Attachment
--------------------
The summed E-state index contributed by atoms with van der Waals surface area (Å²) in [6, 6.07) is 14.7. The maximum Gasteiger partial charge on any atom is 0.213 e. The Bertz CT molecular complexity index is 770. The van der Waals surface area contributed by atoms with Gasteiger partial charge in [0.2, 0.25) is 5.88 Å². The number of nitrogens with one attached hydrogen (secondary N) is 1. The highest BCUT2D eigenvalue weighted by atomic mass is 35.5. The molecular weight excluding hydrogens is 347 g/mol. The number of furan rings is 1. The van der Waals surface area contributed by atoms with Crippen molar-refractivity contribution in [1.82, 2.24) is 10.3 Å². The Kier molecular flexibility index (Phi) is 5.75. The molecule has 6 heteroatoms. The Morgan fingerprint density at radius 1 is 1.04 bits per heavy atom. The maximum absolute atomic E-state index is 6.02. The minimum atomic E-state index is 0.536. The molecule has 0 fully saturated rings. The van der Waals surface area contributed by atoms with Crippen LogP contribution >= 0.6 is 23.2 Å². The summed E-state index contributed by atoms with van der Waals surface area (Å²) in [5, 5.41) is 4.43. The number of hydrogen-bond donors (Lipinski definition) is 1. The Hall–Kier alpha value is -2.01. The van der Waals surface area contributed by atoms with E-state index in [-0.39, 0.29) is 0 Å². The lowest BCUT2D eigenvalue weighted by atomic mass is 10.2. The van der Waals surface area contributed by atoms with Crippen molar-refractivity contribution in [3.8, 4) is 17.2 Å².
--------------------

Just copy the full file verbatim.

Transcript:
The summed E-state index contributed by atoms with van der Waals surface area (Å²) in [6, 6.07) is 14.7. The maximum Gasteiger partial charge on any atom is 0.213 e. The Bertz CT molecular complexity index is 770. The van der Waals surface area contributed by atoms with Gasteiger partial charge in [0.2, 0.25) is 5.88 Å². The number of nitrogens with one attached hydrogen (secondary N) is 1. The highest BCUT2D eigenvalue weighted by atomic mass is 35.5. The molecular weight excluding hydrogens is 347 g/mol. The number of furan rings is 1. The van der Waals surface area contributed by atoms with Crippen molar-refractivity contribution in [1.82, 2.24) is 10.3 Å². The Kier molecular flexibility index (Phi) is 5.75. The molecule has 6 heteroatoms. The Morgan fingerprint density at radius 1 is 1.04 bits per heavy atom. The maximum absolute atomic E-state index is 6.02. The minimum atomic E-state index is 0.536. The molecule has 0 fully saturated rings. The van der Waals surface area contributed by atoms with Crippen LogP contribution >= 0.6 is 23.2 Å². The summed E-state index contributed by atoms with van der Waals surface area (Å²) in [5, 5.41) is 4.43. The number of hydrogen-bond donors (Lipinski definition) is 1. The Hall–Kier alpha value is -2.01. The van der Waals surface area contributed by atoms with E-state index in [-0.39, 0.29) is 0 Å². The lowest BCUT2D eigenvalue weighted by atomic mass is 10.2. The van der Waals surface area contributed by atoms with Crippen molar-refractivity contribution in [3.8, 4) is 17.2 Å².